Some other place, and some other time, simply do not exist apart from the imagination, and a desire for them is ever conditioned by the arising of aversion (vibhavatanha) regarding the here and now. Aside from this, no other places and times really exist; but only when one is actually there, when one physically moves in space and time, those previously “other” place and time cease to be as such, and become only here and now again! And again we experience vibhavatanha and imagine some other places and times of escape, and so on! What is the problem with the here and now? What is the problem with life “as it is”, as it arises and presents itself to us on a momentary basis?
Perhaps the problem is that we give too much importance to life, or rather, give the wrong kind of importance to life! We value it more than anything else, love it so completely and unconditionally, even though it is an incomparably miserable state of existence! We expect too much from life, we expect no less than happiness, even though it only offers anxiety, strife, restlessness, fear, ageing, sickness, misery, suffering, separation, and death! Thus is the Truth!
Making a lightly matter of life, of being alive, taking life easily, frequently recollecting the eventuality of death, inclines the heart to perceive the sporadic and unsubstantial nature of experience, of our existence, of all existence, of bhava. Cultivating this perception of the sporadic nature of our entire existence, we arrive at the foot of the great mount of seclusion, where we grasp the Dhamma, realise saddha, incline the mind toward nibbida and virāga (estrangement and dispassion), and find the single possible meaning, value, or purpose of human life: bhavanirodha!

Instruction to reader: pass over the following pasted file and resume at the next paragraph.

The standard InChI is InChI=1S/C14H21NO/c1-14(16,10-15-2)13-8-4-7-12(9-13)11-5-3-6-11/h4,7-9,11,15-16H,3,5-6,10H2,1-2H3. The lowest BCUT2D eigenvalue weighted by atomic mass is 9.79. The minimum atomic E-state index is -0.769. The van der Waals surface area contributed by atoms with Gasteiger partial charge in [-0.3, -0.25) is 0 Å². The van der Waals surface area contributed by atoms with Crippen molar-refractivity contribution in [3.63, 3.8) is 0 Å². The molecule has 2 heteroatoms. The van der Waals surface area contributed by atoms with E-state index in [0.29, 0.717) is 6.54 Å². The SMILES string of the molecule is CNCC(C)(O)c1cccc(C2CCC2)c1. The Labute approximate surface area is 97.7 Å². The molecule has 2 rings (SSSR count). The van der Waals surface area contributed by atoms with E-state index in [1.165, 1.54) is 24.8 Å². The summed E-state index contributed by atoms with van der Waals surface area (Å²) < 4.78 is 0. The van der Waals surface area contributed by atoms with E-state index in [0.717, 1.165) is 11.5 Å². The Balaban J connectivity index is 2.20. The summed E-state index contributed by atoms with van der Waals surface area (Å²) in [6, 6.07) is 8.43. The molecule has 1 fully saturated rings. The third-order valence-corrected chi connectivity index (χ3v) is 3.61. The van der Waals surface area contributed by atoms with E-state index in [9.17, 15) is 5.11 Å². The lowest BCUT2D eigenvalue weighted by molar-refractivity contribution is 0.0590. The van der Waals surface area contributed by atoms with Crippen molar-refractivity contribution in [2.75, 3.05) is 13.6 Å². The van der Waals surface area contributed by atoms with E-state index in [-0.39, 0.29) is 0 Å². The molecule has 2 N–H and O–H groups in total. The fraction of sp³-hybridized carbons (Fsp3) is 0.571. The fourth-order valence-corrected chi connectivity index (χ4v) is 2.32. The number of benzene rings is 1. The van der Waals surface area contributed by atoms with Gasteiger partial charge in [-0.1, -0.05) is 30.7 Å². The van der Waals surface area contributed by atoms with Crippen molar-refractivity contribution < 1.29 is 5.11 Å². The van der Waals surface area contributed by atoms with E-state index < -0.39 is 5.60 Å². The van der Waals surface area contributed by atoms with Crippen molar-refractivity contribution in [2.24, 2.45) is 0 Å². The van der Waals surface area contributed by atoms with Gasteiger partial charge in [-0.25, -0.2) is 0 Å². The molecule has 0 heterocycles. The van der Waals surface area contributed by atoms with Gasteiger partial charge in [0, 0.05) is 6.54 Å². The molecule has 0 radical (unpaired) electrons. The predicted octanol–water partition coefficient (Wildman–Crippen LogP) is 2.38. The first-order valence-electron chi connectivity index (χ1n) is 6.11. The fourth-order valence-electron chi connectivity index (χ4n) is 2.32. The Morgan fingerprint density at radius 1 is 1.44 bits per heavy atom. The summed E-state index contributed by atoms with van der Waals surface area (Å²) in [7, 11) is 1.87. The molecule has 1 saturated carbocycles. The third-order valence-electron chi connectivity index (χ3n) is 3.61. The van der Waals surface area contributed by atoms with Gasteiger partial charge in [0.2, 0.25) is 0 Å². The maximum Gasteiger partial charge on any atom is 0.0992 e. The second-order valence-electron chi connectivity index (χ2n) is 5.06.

We are not come here to get truly happy! We are here only due to grace! A great opportunity, a golden chance, of final understanding, acceptance, endurance, and transcendence of all present and future suffering. Abandoning the self that suffers in experience and seeks happiness in “another” experience, that grows sickly and suffocates of this here and now, and seeks escape to “another” here and now, another world, another life. abandoning that self which has preferences about every aspect of life, which rejects and welcomes a thousand time a day. spitting-out that self without remainder, this is Nibbāna.
In this way, we niether celebrate nor condemn life. We do not view it as a phenomenon that is inherently valuable or meaningful, because this celebration could only be based on ignorance, desire, and attachment to bhava or to our experience of life, and at the same time this hinders the development of true transcendental understanding and dispassion with regard to bhava and our experience of life. At the same time we recognise that our life is necessary _a great chance in fact_ in order to accomplish the task of transcending both life and death, and continual rebirth.